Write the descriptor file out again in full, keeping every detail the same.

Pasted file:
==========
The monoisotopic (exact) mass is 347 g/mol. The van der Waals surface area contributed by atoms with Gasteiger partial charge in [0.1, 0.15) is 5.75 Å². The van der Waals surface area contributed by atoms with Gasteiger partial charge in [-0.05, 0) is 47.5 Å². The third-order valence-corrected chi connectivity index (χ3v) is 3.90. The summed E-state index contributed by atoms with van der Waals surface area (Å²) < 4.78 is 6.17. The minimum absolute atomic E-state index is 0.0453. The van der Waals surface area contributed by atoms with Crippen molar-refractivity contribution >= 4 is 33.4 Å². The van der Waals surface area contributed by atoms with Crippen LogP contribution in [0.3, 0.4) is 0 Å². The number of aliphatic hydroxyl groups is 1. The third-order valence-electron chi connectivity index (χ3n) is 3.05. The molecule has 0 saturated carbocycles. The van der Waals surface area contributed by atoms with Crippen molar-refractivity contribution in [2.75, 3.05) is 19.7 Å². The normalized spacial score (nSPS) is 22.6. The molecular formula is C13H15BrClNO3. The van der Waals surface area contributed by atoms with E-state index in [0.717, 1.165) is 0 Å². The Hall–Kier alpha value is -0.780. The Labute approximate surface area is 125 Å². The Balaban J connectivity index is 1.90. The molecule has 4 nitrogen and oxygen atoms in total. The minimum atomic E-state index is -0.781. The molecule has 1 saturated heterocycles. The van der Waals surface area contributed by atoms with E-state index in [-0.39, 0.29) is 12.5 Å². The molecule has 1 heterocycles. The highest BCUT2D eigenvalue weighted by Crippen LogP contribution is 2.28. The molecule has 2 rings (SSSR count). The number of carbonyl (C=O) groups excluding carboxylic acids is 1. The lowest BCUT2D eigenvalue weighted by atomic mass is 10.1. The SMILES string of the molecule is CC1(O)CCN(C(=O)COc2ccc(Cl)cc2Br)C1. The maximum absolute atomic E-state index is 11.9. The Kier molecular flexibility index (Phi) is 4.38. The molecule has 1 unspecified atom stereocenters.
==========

The monoisotopic (exact) mass is 347 g/mol. The van der Waals surface area contributed by atoms with Gasteiger partial charge in [0.1, 0.15) is 5.75 Å². The van der Waals surface area contributed by atoms with Gasteiger partial charge in [-0.05, 0) is 47.5 Å². The third-order valence-corrected chi connectivity index (χ3v) is 3.90. The summed E-state index contributed by atoms with van der Waals surface area (Å²) < 4.78 is 6.17. The minimum absolute atomic E-state index is 0.0453. The van der Waals surface area contributed by atoms with Crippen molar-refractivity contribution >= 4 is 33.4 Å². The van der Waals surface area contributed by atoms with Crippen LogP contribution in [0.3, 0.4) is 0 Å². The number of aliphatic hydroxyl groups is 1. The third-order valence-electron chi connectivity index (χ3n) is 3.05. The molecule has 0 saturated carbocycles. The van der Waals surface area contributed by atoms with Crippen molar-refractivity contribution in [2.75, 3.05) is 19.7 Å². The normalized spacial score (nSPS) is 22.6. The molecular formula is C13H15BrClNO3. The van der Waals surface area contributed by atoms with E-state index in [0.717, 1.165) is 0 Å². The Hall–Kier alpha value is -0.780. The Labute approximate surface area is 125 Å². The Balaban J connectivity index is 1.90. The molecule has 4 nitrogen and oxygen atoms in total. The minimum atomic E-state index is -0.781. The molecule has 1 saturated heterocycles. The van der Waals surface area contributed by atoms with E-state index in [-0.39, 0.29) is 12.5 Å². The molecule has 1 heterocycles. The highest BCUT2D eigenvalue weighted by Crippen LogP contribution is 2.28. The molecule has 2 rings (SSSR count). The number of carbonyl (C=O) groups excluding carboxylic acids is 1. The lowest BCUT2D eigenvalue weighted by atomic mass is 10.1. The SMILES string of the molecule is CC1(O)CCN(C(=O)COc2ccc(Cl)cc2Br)C1. The maximum absolute atomic E-state index is 11.9. The Kier molecular flexibility index (Phi) is 4.38. The molecule has 1 unspecified atom stereocenters.